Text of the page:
Legislators care most about what their constituents want so they can get re-elected. And not all communication is equally effective. The more effort is required of you and the more disruptive it is, the more your state legislators will take notice (especially if you can show you have organizing power to get someone else elected).
1Find your state legislators.
2Ask. Asking your state legislators for change is simple. It involves telling your story (optional), communicating the problem, and outlining the Workplace Psychological Safety Act as the solution. Here are the actions you can take in order of effectiveness. Using multiple methods is THE most effective:
aMeet as a group in person or over Zoom. This action requires the most effort and shows the most organizing power. Bring this overview flyer and the myths flyer to help explain the bill. You can also share your story, sticking to the facts:
In what industry did you work? What did you do?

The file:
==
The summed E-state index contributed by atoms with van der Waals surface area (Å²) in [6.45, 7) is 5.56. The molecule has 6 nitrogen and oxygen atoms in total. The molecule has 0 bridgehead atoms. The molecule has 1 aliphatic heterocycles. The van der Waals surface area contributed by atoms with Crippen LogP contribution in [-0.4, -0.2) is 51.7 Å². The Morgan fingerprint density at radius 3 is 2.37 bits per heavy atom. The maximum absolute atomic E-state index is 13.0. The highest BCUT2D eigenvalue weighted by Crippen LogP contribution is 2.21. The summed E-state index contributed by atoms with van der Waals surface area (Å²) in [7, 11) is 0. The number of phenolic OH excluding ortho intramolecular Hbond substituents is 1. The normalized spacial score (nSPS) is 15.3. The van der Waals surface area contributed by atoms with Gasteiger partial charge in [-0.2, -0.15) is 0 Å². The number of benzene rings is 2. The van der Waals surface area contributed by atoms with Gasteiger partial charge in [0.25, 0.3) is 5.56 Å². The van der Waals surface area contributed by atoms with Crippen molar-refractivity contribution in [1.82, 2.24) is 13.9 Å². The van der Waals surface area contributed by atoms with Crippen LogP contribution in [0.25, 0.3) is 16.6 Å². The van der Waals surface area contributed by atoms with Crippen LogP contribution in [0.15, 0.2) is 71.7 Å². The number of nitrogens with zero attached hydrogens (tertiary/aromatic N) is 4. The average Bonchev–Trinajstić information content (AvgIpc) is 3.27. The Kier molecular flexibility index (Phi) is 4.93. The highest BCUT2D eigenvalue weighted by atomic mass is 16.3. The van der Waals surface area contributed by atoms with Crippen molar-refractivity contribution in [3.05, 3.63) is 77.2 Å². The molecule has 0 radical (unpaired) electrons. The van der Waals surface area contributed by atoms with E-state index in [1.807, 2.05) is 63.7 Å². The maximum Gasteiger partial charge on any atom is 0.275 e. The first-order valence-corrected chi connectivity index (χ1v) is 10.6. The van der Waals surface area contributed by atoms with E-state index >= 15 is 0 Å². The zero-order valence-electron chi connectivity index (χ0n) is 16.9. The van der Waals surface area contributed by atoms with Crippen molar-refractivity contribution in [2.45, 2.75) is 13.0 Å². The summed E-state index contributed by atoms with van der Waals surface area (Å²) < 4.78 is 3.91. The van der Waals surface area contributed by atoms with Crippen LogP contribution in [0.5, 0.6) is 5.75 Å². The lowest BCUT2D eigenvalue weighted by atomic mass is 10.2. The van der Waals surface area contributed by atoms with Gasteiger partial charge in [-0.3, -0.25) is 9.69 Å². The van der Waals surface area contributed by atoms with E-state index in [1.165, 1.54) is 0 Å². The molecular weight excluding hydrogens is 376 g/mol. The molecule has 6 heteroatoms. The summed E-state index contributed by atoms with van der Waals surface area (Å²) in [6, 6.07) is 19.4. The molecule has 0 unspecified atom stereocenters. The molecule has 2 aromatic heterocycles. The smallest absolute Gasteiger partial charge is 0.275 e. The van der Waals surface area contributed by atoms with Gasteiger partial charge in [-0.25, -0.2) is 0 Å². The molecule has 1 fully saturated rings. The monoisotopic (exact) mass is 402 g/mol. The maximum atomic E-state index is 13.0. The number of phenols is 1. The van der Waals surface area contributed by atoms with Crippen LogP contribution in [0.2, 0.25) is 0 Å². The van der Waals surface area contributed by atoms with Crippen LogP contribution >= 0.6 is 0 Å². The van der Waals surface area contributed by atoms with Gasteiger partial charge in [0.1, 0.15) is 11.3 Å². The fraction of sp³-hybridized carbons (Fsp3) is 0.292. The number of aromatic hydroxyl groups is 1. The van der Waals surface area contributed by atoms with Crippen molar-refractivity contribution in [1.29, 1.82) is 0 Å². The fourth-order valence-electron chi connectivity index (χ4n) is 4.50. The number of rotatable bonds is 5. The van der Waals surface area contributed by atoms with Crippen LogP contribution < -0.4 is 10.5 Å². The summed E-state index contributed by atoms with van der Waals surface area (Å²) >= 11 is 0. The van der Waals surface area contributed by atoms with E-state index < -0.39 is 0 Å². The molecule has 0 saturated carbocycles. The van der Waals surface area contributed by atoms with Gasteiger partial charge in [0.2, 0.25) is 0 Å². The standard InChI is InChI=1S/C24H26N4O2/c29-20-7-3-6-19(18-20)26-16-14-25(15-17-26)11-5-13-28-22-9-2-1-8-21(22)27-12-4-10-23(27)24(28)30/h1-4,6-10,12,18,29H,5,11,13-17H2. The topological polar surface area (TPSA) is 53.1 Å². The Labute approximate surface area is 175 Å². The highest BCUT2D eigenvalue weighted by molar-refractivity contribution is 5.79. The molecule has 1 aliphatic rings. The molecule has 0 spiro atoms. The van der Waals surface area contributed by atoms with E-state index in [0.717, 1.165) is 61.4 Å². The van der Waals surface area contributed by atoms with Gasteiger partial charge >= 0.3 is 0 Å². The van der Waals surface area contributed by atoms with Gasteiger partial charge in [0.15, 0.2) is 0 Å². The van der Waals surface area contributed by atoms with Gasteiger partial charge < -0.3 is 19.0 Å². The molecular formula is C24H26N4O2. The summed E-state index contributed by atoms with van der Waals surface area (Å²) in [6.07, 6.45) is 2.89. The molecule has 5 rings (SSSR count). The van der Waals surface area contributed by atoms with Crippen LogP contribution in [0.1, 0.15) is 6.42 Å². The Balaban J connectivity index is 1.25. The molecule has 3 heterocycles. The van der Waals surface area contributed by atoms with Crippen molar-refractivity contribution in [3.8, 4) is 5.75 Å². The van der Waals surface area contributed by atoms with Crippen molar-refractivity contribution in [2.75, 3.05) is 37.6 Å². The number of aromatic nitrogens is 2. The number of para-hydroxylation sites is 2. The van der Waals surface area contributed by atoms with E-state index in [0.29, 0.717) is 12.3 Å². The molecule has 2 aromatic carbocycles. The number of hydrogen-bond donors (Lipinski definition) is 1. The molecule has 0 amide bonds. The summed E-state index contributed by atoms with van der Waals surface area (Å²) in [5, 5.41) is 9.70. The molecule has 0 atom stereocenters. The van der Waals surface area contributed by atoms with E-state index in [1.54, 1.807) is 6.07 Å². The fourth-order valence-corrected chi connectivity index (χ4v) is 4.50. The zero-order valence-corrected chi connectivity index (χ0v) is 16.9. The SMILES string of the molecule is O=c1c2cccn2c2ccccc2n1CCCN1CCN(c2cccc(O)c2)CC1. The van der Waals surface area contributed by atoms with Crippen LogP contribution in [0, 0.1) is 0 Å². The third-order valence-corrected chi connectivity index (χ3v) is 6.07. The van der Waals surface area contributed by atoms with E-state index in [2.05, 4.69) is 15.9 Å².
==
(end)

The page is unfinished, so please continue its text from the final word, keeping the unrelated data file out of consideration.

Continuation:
How did the bullying begin? What tactics were used? How’d it escalate?
How did you feel?
How did your employer react (or not react)?
What was the impact on you?
What was the impact on the organization?
Why do you want workplace bullying legislation to pass?
bMeet individually in person or over Zoom. Use the same suggestions as above.
cCall and ask them to sign onto the bill. Let whoever answers the phone know that upfront. Tell whoever answers the phone “Hi! My name is (YOUR NAME). I live in (NAME OF YOUR TOWN). I’m calling to ask (NAME OF THE LEGISLATOR) to sign onto (BILL NUMBER — SEE THE MAP BELOW), the Workplace Psychological Safety Act.” They may ask you your address.
dEmail a custom email. Click on the your state on the map below. Click on the action to “ask your state legislators to move this bill forward” and follow the steps. Replace the email with your own reasons for wanting the Workplace Psychological Safety Act to pass.